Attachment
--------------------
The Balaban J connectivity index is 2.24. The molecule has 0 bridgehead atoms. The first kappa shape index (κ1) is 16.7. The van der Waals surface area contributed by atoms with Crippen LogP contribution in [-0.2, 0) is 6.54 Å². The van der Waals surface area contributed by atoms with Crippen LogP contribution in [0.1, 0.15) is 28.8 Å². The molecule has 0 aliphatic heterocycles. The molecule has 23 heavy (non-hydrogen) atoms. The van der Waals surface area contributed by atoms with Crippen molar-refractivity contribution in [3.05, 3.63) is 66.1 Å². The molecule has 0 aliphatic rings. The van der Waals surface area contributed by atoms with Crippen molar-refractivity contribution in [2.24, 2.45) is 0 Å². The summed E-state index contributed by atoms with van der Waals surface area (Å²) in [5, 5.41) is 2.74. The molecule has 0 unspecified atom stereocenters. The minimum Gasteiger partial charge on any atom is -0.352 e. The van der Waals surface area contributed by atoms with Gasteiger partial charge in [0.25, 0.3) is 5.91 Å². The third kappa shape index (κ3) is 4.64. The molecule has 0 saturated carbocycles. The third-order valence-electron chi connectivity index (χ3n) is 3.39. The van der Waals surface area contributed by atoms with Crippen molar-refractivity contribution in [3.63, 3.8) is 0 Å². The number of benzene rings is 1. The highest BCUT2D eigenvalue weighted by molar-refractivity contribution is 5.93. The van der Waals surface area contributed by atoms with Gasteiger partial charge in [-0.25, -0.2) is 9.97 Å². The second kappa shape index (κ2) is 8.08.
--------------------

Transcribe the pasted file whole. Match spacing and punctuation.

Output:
The Balaban J connectivity index is 2.24. The molecule has 0 bridgehead atoms. The first kappa shape index (κ1) is 16.7. The van der Waals surface area contributed by atoms with Crippen LogP contribution in [-0.2, 0) is 6.54 Å². The van der Waals surface area contributed by atoms with Crippen LogP contribution in [0.1, 0.15) is 28.8 Å². The molecule has 0 aliphatic heterocycles. The molecule has 23 heavy (non-hydrogen) atoms. The van der Waals surface area contributed by atoms with Crippen molar-refractivity contribution in [3.05, 3.63) is 66.1 Å². The molecule has 0 aliphatic rings. The van der Waals surface area contributed by atoms with Crippen molar-refractivity contribution in [2.24, 2.45) is 0 Å². The summed E-state index contributed by atoms with van der Waals surface area (Å²) in [5, 5.41) is 2.74. The molecule has 0 unspecified atom stereocenters. The minimum Gasteiger partial charge on any atom is -0.352 e. The van der Waals surface area contributed by atoms with Gasteiger partial charge in [0.25, 0.3) is 5.91 Å². The third kappa shape index (κ3) is 4.64. The molecule has 0 saturated carbocycles. The third-order valence-electron chi connectivity index (χ3n) is 3.39. The van der Waals surface area contributed by atoms with Crippen molar-refractivity contribution in [3.63, 3.8) is 0 Å². The number of benzene rings is 1. The highest BCUT2D eigenvalue weighted by molar-refractivity contribution is 5.93. The van der Waals surface area contributed by atoms with Gasteiger partial charge in [-0.25, -0.2) is 9.97 Å². The second kappa shape index (κ2) is 8.08.